Did you know there are more deaths every year from prescription opioid overdose than from either traffic accidents or homicides? All too often people struggling with opioid dependency begin their descent into addiction with a single prescription for Vicodin, OxyContin, or another legitimate painkiller. Then, as dependency grows, the user increases the dose and eventually shifts to heroin. How can we balance pain management needs with the undeniable substance abuse problem the National Institute on Drug Abuse calls the worst addiction issue the U.S. has ever faced?
Switching Between Drugs
Opioid painkillers such as Vicodin and OxyContin affect the same parts of the brain that heroin does. The result is that people who crave the opiate high can get it without having to use a needle or other paraphernalia. Because the brain builds a tolerance to the opioid over time, taking more and more becomes necessary — and when pills become too expensive or difficult to get, the user simply turns to heroin, which is currently faster, stronger and cheaper.
“The old-school user, pre-1990s, mostly used just heroin,” sociologist Stephen Lankenau told the New York Times. “And if there was none around, went thorough withdrawal. [Now] users switch back and forth, to pills then back to heroin when it’s available, and back again. The two have become integrated.”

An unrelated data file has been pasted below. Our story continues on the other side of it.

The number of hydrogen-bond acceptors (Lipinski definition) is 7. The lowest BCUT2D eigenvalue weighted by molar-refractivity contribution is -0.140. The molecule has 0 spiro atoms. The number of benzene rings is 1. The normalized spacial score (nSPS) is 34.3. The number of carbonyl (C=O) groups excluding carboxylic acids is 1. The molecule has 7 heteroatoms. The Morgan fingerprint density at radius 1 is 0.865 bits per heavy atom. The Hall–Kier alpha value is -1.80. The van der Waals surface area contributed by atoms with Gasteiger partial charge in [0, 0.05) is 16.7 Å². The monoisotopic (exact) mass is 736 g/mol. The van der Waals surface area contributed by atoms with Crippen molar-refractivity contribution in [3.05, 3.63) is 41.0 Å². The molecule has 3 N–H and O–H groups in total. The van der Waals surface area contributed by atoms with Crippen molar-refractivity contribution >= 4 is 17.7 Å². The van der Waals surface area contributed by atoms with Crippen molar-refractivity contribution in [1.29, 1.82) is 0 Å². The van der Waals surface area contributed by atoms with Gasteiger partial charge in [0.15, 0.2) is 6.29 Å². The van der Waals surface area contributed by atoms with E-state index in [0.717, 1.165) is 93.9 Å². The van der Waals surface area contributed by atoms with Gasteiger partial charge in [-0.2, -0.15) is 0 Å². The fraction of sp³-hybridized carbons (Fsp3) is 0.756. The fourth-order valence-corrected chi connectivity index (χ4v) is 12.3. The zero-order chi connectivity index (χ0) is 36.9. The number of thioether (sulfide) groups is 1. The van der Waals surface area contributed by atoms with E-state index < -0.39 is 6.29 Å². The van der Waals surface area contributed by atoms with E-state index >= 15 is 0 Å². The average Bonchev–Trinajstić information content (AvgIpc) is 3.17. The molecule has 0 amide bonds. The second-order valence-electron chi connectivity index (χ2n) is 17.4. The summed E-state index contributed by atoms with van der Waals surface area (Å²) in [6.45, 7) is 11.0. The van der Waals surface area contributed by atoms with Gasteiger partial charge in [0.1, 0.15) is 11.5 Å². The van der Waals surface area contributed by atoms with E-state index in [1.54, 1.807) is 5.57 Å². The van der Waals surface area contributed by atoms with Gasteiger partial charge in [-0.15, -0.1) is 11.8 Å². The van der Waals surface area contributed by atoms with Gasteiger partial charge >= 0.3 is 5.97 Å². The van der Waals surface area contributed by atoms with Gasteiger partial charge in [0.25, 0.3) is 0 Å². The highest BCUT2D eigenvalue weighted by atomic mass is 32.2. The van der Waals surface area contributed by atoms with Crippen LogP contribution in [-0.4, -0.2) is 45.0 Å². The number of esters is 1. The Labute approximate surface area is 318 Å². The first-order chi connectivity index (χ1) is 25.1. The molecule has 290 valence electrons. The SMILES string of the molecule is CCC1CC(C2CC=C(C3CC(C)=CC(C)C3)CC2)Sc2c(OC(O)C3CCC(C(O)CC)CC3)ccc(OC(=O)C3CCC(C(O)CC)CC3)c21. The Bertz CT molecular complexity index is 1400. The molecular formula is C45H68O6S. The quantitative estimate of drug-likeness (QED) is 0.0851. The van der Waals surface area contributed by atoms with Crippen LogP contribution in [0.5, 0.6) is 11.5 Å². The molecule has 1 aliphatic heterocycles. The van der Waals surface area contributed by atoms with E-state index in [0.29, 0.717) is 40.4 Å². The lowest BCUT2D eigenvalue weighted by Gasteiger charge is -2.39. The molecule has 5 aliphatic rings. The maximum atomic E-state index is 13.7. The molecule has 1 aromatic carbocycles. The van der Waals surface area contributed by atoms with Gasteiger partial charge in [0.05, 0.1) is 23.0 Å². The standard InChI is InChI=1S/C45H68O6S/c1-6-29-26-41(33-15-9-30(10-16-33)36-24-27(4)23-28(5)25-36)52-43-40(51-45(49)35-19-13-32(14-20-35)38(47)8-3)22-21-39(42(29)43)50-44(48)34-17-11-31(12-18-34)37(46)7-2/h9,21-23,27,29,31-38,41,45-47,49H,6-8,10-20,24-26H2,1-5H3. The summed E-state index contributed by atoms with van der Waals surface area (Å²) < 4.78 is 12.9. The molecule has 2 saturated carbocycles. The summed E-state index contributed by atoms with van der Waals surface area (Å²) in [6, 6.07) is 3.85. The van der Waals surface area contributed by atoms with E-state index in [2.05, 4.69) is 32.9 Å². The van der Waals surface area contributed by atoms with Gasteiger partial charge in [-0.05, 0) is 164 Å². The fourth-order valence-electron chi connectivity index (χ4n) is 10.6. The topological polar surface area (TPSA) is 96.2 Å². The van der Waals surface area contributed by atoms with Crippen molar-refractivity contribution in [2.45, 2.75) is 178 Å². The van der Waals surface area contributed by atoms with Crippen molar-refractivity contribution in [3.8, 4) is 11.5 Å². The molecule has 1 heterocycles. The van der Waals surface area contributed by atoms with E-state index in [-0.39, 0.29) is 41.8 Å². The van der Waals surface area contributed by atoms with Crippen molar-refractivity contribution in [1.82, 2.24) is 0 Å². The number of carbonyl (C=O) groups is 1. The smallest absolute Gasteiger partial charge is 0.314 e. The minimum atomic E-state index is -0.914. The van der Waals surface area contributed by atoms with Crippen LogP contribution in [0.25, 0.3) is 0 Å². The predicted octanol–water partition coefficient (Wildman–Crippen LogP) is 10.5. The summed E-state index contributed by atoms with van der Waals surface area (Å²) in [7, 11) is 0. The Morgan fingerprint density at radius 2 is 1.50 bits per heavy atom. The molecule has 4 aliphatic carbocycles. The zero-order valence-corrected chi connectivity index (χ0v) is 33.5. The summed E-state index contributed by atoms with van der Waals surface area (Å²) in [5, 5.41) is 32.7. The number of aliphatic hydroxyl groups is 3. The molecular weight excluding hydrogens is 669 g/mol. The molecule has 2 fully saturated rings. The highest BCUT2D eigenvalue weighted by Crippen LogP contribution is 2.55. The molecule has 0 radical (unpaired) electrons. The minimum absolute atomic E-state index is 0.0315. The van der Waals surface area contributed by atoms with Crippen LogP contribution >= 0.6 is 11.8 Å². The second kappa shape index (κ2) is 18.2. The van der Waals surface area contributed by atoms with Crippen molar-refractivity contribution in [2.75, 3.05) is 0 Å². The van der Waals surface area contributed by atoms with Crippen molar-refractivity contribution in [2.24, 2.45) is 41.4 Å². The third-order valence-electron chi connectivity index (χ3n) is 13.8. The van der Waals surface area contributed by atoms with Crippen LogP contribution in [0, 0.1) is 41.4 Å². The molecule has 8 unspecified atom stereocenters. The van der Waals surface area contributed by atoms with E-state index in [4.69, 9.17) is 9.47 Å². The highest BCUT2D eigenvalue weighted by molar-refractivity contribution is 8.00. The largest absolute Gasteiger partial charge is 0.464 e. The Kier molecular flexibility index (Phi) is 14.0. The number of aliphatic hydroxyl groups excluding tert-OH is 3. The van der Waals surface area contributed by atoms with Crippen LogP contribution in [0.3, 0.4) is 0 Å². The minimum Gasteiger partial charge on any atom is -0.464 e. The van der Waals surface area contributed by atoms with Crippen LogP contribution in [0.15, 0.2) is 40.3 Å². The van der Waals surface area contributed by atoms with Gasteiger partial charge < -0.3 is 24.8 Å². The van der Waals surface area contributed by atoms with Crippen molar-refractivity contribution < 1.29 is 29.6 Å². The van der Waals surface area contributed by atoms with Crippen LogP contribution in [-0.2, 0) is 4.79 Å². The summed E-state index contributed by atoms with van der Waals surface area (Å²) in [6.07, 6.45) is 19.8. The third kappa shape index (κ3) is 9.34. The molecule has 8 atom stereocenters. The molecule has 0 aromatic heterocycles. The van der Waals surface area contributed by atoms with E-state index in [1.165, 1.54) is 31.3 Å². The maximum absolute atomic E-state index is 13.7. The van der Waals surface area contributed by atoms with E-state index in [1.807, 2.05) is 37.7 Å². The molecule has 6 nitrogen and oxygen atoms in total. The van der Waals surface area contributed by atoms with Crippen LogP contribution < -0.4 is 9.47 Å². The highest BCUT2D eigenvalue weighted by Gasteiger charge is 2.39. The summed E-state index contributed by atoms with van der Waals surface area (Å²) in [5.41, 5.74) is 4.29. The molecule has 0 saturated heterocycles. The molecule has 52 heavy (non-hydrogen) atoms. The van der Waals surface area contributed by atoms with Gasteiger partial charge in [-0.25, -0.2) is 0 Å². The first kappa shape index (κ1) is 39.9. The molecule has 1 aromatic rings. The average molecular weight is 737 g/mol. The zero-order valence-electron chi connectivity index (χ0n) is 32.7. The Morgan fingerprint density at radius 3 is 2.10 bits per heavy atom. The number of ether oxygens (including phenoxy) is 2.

“The Perfect Drug”
Since 2007, the number of people who admit using heroin has nearly doubled, according to the NIDA. Early access to opiate painkillers — often found in a medicine cabinet at home or offered by a friend — spurs a long-lasting desire.
“You can get the pills from so many sources,” Oregon Health & Science University researcher Traci Rieckmann told the Times. “There’s no paraphernalia, no smell. It’s the perfect drug, for many people,” she added.
In addition, one addiction specialist, Dr. Jason Jerry of the Cleveland Clinic, notes that of the 200 estimated people addicted to heroin he sees, roughly half began abusing with a legitimate prescription. “Often it’s a legitimate prescription, but next thing they know, they’re obtaining the pills illicitly,” he told the Times. Sadly, many prescription drug abusers begin to use heroin because of the lower cost and higher availability of the drug.
Although opioid cravings may never disappear completely, learning to manage those feelings is possible with help from a heroin addiction rehab. In addition, the federal government is coordinating the effort between law enforcement and health organizations to reduce the availability of prescription drugs. Programs such as National Prescription Drug Take Back Day, where people with unused prescription opioids can give them to law enforcement safely, will reduce the number of accessible dangerous pills.